For this reason, Ads publishers and advertisers will have to turn to alternative solutions to earn ad revenue and serve ads that are relevant to users.
Yes, Cookies have numerous uses, but the most important are session management, user customization, and tracking.
These are simple text files that you can open with Notepad. In advertising technology, cookies are basically used to track users across the web.
Certain cookies may monitor users through websites and devices. Cookies are also commonly used in automated advertising targeting, where advertisements are shown to users on the basis of their activity on your website or other sites.
Even where cookie-based tracking is not related to a specific username or device, with certain types of tracking, it could still be possible to link a record of a user's navigation activity to his or her true identity. This information could be used in many ways for unintended advertising for surveillance.
In May 2018, the GDPR General Data Protection Regulation (EU GDPR) came into effect. It states that companies should be transparent about what information they're gathering and why.
It's certainly good that various tech companies and website owners act more transparent with users as they know what they're doing with their data and how they're tracking them.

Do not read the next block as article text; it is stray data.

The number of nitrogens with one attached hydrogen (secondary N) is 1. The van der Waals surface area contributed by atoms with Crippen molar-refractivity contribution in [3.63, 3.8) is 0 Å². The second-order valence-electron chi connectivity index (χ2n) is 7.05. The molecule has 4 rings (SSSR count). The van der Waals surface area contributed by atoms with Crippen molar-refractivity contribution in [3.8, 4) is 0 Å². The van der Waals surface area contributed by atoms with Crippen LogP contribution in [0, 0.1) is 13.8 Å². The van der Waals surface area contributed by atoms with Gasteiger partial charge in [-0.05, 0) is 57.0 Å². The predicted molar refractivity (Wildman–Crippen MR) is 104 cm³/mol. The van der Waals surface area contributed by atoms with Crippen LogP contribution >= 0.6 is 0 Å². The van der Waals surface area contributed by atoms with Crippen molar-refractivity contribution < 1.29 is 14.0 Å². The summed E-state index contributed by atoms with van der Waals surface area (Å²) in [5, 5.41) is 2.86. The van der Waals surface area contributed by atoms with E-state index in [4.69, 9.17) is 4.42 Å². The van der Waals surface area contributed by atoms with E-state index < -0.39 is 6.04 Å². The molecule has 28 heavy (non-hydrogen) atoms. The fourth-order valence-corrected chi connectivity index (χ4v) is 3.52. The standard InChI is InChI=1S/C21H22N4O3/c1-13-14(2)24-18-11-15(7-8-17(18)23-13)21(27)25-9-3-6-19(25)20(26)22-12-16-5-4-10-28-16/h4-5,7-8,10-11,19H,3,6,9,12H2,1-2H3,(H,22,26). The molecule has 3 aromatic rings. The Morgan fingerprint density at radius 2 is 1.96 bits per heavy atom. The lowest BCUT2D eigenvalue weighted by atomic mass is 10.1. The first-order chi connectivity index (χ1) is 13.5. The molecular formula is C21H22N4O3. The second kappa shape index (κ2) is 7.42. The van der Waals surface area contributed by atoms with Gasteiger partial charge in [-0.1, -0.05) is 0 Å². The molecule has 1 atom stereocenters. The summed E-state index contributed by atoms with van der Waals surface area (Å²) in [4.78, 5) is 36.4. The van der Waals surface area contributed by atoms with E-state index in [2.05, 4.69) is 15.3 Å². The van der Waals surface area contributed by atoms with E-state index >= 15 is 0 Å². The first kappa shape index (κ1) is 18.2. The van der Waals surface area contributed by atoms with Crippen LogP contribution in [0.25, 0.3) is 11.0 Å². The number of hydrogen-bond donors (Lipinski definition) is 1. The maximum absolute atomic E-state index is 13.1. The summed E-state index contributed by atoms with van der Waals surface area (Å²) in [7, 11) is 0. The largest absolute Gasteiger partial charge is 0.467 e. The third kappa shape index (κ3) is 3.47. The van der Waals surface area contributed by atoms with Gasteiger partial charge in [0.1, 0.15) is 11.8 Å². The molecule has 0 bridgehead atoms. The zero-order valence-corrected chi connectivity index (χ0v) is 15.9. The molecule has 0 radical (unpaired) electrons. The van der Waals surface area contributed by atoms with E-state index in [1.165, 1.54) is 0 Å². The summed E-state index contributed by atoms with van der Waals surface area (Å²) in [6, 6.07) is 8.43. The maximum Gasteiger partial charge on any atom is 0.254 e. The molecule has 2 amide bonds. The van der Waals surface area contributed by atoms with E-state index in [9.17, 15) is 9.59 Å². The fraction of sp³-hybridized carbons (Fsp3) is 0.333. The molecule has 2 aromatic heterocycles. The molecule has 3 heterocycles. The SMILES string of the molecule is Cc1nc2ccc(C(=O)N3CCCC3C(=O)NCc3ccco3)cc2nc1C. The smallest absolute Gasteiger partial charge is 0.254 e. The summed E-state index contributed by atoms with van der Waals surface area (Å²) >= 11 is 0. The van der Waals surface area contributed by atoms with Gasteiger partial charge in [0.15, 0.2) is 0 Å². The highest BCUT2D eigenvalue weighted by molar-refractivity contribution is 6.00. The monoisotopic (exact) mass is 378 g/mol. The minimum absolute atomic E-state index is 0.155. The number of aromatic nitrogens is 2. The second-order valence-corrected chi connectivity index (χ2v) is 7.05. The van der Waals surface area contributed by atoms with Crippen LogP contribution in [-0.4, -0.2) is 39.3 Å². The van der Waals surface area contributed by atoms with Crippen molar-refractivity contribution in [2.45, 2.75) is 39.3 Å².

Impressed to know what cookies are used for. Great! Are you looking forward to knowing which type of cookie is for you?
Different Types of Cookies
Basically, various types of cookies available will help you improve your website traffic. It includes:
First-party cookies: These cookies are placed by the site you visit. First-party cookies are recorded by the domain (website) you visit directly.
They allow the site owners to collect analytical data, store language settings, and perform other useful features that help provide a good user experience.
Third-party Cookies: They are those that advertisers place to see what interests you, and in turn, you serve ads – even when you leave the original website you visited.
Third-party cookies are defined by domains that are not immediately visited by the user when publishers add third-party items (such as chatbots, social plug-ins, or ads) to their websites.
Session cookies: It expires immediately or in the seconds following the user's departure from the web browser.
Among various uses, these cookies are used by eCommerce sites to remember the product placed in the shopping cart by the user, to keep users connected, and to compute each user session for analytic purposes.
Persistent Cookies: All these cookies are stored on a user's device to help remember previous information, settings, preferences, or login credentials that a user has saved.
This helps to create a hands-on and faster website experience. These cookies have an expiry date released by the webserver.
Secure Cookies: A secure cookie is one that can only be sent to the server with an encrypted query through the HTTPS protocol. With this Secure cookie, sensitive information should never be stored in cookies, as it is intrinsically unsafe and the indicator cannot provide real protection.
The final Say